“The public charge rule changes proposed by President Trump were unconscionable and unconstitutional,” said U.S. Representative Jose E. Serrano (D-NY-15). “People shouldn’t have to forgo accessing the help they desperately need amid the COVID-19 pandemic to preserve their ability to obtain visas or move towards LPR status. I applaud Judge Daniels’s decision to block the Trump Administration’s changes and join the NY Immigration Coalition in celebrating this important step.”
“From the outset, Donald Trump’s public charge rule was a hateful, discriminatory effort to demonize immigrants, but its harmful impact has become all the more evident during the pandemic,” said U.S. Representative Nydia M. Velazquez (D-NY7). “I’m relieved the Court had the wisdom to block this rule, which would hurt so many New Yorkers and immigrants across the nation. I’ll continue working in Congress to advance legislation to stop this rule once and for all.”
"Here in New York City, we celebrate our immigrant communities and we know that diversity is our strength," said New York City Comptroller Scott M. Stringer. "Congratulations to all the advocates, legal service providers, and elected officials who fought hard to win this fight against the racist and xenophobic Public Charge rule, and I applaud the New York Immigrant Coalition for holding our leaders accountable and providing countless services for people in need. We will continue to stand up for our immigrant neighbors and we will not rest until our city, our state, and our country are safe for all immigrants."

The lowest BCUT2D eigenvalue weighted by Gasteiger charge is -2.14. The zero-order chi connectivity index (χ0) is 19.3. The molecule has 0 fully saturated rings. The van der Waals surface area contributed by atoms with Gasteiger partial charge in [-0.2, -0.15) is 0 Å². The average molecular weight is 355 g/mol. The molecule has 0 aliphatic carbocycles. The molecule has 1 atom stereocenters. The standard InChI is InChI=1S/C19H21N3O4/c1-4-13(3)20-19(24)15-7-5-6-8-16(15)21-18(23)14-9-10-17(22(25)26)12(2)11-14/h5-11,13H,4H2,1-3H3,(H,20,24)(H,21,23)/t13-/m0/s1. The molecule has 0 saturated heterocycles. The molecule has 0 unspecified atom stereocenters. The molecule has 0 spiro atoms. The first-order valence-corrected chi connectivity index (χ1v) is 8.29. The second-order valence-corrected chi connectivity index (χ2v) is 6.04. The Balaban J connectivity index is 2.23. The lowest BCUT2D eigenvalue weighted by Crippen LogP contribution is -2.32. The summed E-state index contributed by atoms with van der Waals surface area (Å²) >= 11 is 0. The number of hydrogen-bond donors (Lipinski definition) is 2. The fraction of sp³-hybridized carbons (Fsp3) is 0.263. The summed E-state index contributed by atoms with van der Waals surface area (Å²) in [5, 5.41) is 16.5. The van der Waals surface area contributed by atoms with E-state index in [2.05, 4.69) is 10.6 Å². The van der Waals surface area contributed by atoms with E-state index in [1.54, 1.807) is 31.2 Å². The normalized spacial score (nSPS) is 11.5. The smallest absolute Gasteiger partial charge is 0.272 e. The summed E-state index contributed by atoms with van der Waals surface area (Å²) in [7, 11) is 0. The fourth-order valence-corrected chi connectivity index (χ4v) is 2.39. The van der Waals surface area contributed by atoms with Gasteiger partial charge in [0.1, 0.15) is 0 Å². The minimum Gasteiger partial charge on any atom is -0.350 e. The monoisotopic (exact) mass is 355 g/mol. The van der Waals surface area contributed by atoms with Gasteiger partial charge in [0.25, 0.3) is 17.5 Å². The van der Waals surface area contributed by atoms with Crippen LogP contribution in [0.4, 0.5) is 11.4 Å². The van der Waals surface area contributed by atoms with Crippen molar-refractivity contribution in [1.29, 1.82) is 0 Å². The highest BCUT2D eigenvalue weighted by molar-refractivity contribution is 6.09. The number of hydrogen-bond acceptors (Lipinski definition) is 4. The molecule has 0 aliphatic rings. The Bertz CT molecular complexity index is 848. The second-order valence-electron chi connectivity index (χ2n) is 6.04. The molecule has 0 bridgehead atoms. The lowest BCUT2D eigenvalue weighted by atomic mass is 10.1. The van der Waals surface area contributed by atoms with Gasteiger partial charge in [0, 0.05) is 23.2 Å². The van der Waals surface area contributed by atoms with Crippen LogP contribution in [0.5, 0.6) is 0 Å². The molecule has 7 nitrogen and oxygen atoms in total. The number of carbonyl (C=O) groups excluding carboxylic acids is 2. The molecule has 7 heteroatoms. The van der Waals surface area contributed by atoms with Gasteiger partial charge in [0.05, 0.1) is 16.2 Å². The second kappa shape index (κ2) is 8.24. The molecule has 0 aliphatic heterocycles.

"The president's disdain for immigrants in this country has long been clear, and his efforts to enforce a public charge rule that will act as a backdoor ban on low and middle class immigrants are among the most revealing and damaging,” said Public Advocate Jumaane D. Williams. “I am glad that the administration's efforts have again been halted amid the COVID-19 crisis – but the inhumanity of Trump's actions is not limited to the pandemic, nor is our work to fight back."
“The District Court rightly recognized how the Public Charge Rule severely continues to harm immigrant communities—many of whom are working on the frontlines of this public health crisis—and hinders our efforts to address the devastating health and economic impacts of the COVID-19 pandemic,” said Bitta Mostofi, Commissioner of the NYC Mayor’s Office of Immigrant Affairs. “It is a matter of life or death that all New Yorkers in need of medical care, food assistance, and other benefits and services seek and receive the help they need without fear of immigration consequences. New York City residents who have questions about how accessing certain public benefits may affect immigration status can call the ActionNYC hotline at 1-800-354-0365 to connect with free, safe immigration legal help.”